HURON — The Huron Area Antique Power Association will be hosting its 22nd annual show June 15-16, in the southwest corner of the S.D. State Fairgrounds. This is a free admission show and flea market and there will be an outdoor worship service Sunday morning at 8:30 a.m., led by Rev. Dr. Howard Reinschmidt. Each day, there is a parade through the grounds at 2:30 p.m.. This family-friendly event is a great way to spend Father’s Day.
Although all brands are welcome to display, this year’s feature is vintage industrial and construction equipment along with Stickney Gas Engines.
Stickney Gas Engines were manufactured by the Charles A. Stickney company from 1899-1915. There was a wide range in sizes developed, from 1¾ hp to 20 hp, with 70-inch flywheels. They are a “hit and miss” engine. The company was purchased in 1915 by B. W. Harris and converted to a war munitions plant for World War I.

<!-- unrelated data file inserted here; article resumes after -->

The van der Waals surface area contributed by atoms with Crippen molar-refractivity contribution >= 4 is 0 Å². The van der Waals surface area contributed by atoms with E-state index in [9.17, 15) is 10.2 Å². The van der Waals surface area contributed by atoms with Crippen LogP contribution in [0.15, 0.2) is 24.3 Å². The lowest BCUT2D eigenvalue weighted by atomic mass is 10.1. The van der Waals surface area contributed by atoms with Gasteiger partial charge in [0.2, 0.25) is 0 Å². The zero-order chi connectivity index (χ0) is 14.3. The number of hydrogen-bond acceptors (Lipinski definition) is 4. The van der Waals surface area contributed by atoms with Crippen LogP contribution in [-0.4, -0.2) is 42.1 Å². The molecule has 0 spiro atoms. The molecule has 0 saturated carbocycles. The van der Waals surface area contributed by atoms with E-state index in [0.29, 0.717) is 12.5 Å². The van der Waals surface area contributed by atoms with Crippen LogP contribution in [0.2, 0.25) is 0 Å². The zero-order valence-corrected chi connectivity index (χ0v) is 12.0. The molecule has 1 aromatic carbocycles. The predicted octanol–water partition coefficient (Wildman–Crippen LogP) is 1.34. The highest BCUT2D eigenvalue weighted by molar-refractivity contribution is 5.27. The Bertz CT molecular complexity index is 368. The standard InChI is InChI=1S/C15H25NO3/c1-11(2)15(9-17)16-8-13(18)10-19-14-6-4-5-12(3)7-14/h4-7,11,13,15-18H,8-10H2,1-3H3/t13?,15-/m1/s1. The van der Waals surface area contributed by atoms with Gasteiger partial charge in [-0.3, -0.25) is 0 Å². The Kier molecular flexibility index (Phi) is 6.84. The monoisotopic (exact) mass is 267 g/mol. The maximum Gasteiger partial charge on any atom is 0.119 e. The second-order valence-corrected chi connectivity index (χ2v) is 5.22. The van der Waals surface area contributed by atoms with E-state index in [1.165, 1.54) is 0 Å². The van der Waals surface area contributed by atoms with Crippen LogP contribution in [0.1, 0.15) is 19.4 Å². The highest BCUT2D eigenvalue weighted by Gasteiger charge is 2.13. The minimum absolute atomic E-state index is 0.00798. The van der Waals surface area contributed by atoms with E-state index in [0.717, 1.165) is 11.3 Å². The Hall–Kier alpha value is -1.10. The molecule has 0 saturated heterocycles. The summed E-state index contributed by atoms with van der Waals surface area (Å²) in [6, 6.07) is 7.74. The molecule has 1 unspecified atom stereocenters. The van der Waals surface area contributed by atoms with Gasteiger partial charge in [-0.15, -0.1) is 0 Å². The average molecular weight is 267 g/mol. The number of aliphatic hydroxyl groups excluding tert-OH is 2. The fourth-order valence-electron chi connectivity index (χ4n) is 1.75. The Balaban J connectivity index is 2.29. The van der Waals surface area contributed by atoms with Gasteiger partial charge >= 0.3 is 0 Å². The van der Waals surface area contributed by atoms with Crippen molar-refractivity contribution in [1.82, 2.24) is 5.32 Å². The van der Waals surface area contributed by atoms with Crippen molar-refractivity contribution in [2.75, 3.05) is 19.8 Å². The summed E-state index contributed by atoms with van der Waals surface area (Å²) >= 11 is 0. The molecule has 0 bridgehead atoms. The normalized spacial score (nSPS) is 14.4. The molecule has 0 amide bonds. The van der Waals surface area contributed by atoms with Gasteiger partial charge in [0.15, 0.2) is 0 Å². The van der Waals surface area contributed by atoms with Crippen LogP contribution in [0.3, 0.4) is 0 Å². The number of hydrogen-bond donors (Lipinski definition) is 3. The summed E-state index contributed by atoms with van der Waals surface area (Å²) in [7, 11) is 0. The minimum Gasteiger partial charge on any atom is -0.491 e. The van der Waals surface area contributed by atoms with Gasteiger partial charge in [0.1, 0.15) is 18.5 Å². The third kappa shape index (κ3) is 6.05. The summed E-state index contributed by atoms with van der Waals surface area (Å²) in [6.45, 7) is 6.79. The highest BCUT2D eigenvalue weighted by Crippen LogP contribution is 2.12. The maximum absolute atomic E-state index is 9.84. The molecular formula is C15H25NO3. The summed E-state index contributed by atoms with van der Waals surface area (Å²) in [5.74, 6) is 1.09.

A hit-and-miss engine is a type of four-stroke internal combustion engine that is controlled by a governor to operate at a set speed. The name comes from the speed control on these engines: they fire only when operating at or below a set speed, and cycle without firing when they exceed their set speed. This is as compared to the “throttle governed” method of speed control. The sound made when the engine is running without a load is a distinctive “POP whoosh whoosh whoosh whoosh POP” as the engine fires and then coasts until the speed decreases and it fires again to maintain its average speed.
It will be a surprise to see what vintage industrial and construction equipment will be on display, but this year’s offerings will include vehicles such as the 1934 Ford BB gravel truck owned by Randie Lund from Brookings, and also the 1932 Ford 2-ton truck with a 1912 7-hp Stickney Gas Engine mounted on it, owned by Roger Kirschenman from Decatur, Neb.